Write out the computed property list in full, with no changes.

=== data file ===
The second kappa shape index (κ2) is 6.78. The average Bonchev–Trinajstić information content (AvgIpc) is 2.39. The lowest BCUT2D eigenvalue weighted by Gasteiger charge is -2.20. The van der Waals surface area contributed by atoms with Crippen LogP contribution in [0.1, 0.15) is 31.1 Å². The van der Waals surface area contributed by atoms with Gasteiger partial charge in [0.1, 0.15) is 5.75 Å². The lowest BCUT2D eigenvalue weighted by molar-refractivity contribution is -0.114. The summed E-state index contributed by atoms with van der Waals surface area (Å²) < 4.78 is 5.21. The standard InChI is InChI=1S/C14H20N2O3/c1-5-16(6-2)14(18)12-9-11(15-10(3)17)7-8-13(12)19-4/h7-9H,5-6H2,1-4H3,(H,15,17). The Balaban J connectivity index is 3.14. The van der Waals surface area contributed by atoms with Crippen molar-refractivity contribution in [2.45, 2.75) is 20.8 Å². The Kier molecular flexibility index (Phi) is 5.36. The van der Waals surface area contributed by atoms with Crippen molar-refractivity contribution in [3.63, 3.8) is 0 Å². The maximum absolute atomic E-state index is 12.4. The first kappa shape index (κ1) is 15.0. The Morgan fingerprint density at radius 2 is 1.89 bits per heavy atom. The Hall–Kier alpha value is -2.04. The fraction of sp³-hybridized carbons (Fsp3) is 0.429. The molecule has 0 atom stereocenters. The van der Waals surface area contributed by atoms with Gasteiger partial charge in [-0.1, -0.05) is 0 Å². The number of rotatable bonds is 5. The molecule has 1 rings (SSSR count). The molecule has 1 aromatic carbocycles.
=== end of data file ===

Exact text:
The second kappa shape index (κ2) is 6.78. The average Bonchev–Trinajstić information content (AvgIpc) is 2.39. The lowest BCUT2D eigenvalue weighted by Gasteiger charge is -2.20. The van der Waals surface area contributed by atoms with Crippen LogP contribution in [0.1, 0.15) is 31.1 Å². The van der Waals surface area contributed by atoms with Gasteiger partial charge in [0.1, 0.15) is 5.75 Å². The lowest BCUT2D eigenvalue weighted by molar-refractivity contribution is -0.114. The summed E-state index contributed by atoms with van der Waals surface area (Å²) < 4.78 is 5.21. The standard InChI is InChI=1S/C14H20N2O3/c1-5-16(6-2)14(18)12-9-11(15-10(3)17)7-8-13(12)19-4/h7-9H,5-6H2,1-4H3,(H,15,17). The Balaban J connectivity index is 3.14. The van der Waals surface area contributed by atoms with Crippen molar-refractivity contribution in [2.45, 2.75) is 20.8 Å². The Kier molecular flexibility index (Phi) is 5.36. The van der Waals surface area contributed by atoms with Crippen molar-refractivity contribution in [3.63, 3.8) is 0 Å². The maximum absolute atomic E-state index is 12.4. The first kappa shape index (κ1) is 15.0. The Morgan fingerprint density at radius 2 is 1.89 bits per heavy atom. The Hall–Kier alpha value is -2.04. The fraction of sp³-hybridized carbons (Fsp3) is 0.429. The molecule has 0 atom stereocenters. The van der Waals surface area contributed by atoms with Gasteiger partial charge in [-0.1, -0.05) is 0 Å². The number of rotatable bonds is 5. The molecule has 1 rings (SSSR count). The molecule has 1 aromatic carbocycles.